If you have ever bought a new car, you know it can be a bewildering experience. You see the sticker price, but then you find there are other fees and charges you weren’t expecting. Perhaps you can negotiate some of these down, and perhaps you can’t.
A new class-action lawsuit alleges that U.S. automaker General Motors took advantage of this confusing process to squeeze more money out of consumers through so-called destination charges. These are fees the automaker charges consumers for delivery of vehicles.
What was covered by the charges?
According to the lawsuit, these fees could be as high as $1,695. This is a significant amount of money for most Americans, but can seem minor when compared to the price of a new car. Many car buyers accept the charges without thinking too much about them. At any rate, sellers did not allow buyers to negotiate on these charges.
The problem, according to the lawsuit, is that GM represented the charges as covering the actual costs of delivering a vehicle, without informing consumers that it was in fact making a profit from the charges.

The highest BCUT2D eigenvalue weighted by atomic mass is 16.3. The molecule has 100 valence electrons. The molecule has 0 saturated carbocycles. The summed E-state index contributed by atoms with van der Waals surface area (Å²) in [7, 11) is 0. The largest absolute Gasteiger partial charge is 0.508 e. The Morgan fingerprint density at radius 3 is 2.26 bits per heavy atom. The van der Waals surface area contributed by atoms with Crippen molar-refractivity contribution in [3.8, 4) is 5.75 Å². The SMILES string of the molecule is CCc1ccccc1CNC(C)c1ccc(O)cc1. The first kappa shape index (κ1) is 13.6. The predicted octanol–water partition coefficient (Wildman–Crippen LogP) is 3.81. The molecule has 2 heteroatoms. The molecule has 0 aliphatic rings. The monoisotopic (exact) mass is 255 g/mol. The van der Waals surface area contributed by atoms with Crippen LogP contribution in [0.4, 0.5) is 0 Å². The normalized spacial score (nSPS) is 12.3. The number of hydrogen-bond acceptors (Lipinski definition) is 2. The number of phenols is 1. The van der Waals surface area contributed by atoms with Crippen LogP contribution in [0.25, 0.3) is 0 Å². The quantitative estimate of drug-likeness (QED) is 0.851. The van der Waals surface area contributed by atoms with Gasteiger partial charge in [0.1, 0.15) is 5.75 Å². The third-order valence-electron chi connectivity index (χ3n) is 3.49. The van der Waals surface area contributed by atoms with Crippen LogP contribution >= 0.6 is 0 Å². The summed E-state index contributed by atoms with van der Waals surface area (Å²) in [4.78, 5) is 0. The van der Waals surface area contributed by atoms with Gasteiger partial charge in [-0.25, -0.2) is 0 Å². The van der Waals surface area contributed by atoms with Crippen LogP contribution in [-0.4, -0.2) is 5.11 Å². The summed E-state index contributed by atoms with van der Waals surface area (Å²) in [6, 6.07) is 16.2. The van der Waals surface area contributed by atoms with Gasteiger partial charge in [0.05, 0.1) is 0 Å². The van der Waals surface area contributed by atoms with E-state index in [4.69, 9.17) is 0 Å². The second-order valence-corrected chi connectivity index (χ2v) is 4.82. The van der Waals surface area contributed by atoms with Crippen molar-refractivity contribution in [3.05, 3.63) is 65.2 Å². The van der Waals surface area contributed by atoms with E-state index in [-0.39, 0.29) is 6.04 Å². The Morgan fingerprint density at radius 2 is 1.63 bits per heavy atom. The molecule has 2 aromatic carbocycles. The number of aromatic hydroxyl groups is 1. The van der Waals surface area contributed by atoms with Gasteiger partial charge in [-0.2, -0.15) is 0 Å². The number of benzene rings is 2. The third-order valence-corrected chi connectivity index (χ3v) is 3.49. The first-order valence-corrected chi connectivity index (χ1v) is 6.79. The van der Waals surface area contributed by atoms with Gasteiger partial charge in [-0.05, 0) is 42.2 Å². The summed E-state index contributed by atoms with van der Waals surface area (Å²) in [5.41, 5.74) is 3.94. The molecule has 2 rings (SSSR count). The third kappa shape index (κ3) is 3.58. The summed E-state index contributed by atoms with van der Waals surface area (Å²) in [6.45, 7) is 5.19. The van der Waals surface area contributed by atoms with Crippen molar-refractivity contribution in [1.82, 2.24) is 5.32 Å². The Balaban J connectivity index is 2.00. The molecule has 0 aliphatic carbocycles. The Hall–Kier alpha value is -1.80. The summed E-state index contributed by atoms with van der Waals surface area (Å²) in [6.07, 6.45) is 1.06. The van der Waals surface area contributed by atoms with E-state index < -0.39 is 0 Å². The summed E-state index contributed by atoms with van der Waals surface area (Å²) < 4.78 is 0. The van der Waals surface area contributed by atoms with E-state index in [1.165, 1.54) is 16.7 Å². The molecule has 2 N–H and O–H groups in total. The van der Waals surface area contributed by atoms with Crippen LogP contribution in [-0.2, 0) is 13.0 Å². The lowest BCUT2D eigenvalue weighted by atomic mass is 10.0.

Researchers have noted that destination charges have been rising rapidly in recent years. Consumer Reports found that they rose 30% between 2011 and 2020, which was about two and a half times the rate of inflation over that period. In their defense, automakers say the actual costs of delivery have risen as consumers increasingly choose SUVs and other larger vehicles.
The lawsuit was filed on behalf of consumers who had purchased GM vehicles in two states. The claimants seek restitution of the money they paid for the destination charges.
Consumer protection lawsuits can be complex. In many cases, it might not be worthwhile to an individual consumer to go through the hassle and expense of filing a lawsuit on their own, but by banding together with other consumers through a class-action lawsuit, they can better assert their rights and seek justice.